Feb 12, 2009
It is true that you use a lot of blankets when you have a baby. And some maybe need more than others. A little blanket can act as a changing surface, a nursing cover, a spit-up cloth, and ....oh yeah, a blanket. Some are fuzzy and perfect for putting under a still-naked baby fresh from the tub. Some are really pretty. And one was even handknit — that one we will save forever.
But we got so many before my daughter was born, we didn't even have room for them all.
Most of them weren't big enough for swaddling, and, hello, you're totally not supposed to put a blanket on a little baby while she's sleeping anyway, for fears of suffocation/SIDS. And now my seven-month-old is far too mobile to stay correctly placed atop a blanket.
For months I tried to figure out what to do with them all. I finally figured they were the perfect size to be made into sleep sacks, the little zip-up wearable blankets that are touted as a SIDS-safe sleeping option. (Maybe it was a late-night Snuggy commercial that gave me the idea?)
I used two small flannel receiving blankets to make the sleep sack my daughter is wearing in the above picture. It was so easy, I made it in one nap time:
• First iron your blanket and lay it out. Measure the blanket and your baby to make sure she will fit!
Cut two 12-inch by 1-inch pieces of fusible interfacing (Picture 1). Use your iron to fuse one piece of interfacing along the outside edge of the WRONG side of the fabric about two inches from the top of the blanket. Do the same to the other side of the blanket, again on the WRONG side of the fabric.
Let cool, then fold over the blanket about an inch along the edge where the interfacing is and iron and pin (Pict. 2).
Straight stitch both sides down, about 3/4 of an inch away from the edge of the blanket. (You will be putting snaps, buttons or a zipper along this edge, so you don't want the seam running through the middle).
• Now lay your blanket down and fold in your interfaced edges so that they overlap about an inch at the center line.
Pin the edges together about 1/3 of the way up from the bottom, where your baby's feet will go. Topstitch together along the outside edge of the top piece. Pin together the edges the rest of the way up. Later you will attach snaps, buttons or a zipper, but for now the pins will help you keep everything in the right place for the next few steps.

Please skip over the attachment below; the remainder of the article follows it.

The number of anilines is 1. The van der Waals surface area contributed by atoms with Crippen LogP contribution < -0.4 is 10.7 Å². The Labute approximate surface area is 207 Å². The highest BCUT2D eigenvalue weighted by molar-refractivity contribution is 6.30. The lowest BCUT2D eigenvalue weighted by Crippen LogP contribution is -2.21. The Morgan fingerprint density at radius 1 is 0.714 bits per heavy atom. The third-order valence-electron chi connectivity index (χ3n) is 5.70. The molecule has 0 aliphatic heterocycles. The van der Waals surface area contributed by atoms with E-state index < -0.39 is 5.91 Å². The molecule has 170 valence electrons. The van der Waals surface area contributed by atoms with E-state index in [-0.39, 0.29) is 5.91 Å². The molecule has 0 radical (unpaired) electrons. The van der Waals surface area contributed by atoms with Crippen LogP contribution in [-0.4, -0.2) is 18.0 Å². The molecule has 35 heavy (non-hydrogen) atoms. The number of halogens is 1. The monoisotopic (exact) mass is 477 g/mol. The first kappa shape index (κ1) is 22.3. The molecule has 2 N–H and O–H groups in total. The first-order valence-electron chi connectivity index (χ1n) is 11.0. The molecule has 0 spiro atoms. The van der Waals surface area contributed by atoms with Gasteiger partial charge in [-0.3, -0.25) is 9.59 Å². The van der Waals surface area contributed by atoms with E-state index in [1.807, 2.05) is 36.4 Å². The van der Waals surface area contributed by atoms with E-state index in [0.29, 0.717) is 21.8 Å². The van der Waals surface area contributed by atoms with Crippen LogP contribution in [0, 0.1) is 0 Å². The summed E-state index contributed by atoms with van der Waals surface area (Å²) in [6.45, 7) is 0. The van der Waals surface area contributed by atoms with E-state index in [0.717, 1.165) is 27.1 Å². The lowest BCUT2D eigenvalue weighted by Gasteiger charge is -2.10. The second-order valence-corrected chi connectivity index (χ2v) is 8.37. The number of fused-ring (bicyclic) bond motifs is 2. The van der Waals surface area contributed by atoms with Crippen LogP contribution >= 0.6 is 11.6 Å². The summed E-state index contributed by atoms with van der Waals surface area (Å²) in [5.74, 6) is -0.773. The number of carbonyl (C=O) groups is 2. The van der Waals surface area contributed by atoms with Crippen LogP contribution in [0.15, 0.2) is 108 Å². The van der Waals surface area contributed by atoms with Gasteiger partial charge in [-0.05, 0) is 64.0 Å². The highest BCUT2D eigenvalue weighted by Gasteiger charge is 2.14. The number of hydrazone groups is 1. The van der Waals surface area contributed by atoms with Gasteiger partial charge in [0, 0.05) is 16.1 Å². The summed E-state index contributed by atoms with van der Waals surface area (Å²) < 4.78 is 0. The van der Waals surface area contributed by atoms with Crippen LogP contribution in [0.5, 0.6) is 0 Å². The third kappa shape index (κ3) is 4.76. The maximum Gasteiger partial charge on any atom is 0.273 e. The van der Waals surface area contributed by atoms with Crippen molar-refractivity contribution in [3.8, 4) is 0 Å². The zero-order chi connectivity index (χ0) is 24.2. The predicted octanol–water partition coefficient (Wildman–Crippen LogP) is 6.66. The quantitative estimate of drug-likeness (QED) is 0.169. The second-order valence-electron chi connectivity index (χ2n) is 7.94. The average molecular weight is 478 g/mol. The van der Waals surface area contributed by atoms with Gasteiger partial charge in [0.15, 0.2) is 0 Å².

Lay your blanket back down and draw a neck hole along the top edge of the blanket. Use a pair of pyjamas that your baby wears as a guide to make sure it's big enough. It's not important that the hole fit exactly right because your baby will be wearing pyjamas underneath anyway.
Now draw arm holes (Pict.3). I used one end of my French curve for this, but again you can just freehand draw it because the baby will be wearing PJs underneath and a loose armhole won't matter.
Turn inside out, and iron under 3/8 of an inch all the way around the neck and arm holes. Iron and pin, then top stitch so your neck and arm holes are nicely finished. It's starting to look like a sleepsack now, right? Pin together the shoulders and sew with 1/2-inch seam allowance (Pict. 4).
OK, so my daughter likes to kick and roll and needs lots of room for her long legs (I do not know from whom she inherited those). So I added some extra space for her with panels cut from yet another flannel blanket (Pict. 5). To do so, I laid the sleep sack out flat, and cut an 11-inch slit in each outside edge. I folded the 2nd blanket and cut 11-inch high triangles for the panel pieces.
Then turn the blanket back inside out, and pin the panels along the edge of the slits you cut. Sew and clip.
You are almost done! With the sleep sack inside out, just sew along the bottom edge of the bag.
Now attach your favourite fasteners -- I prefer snaps -- and you're done.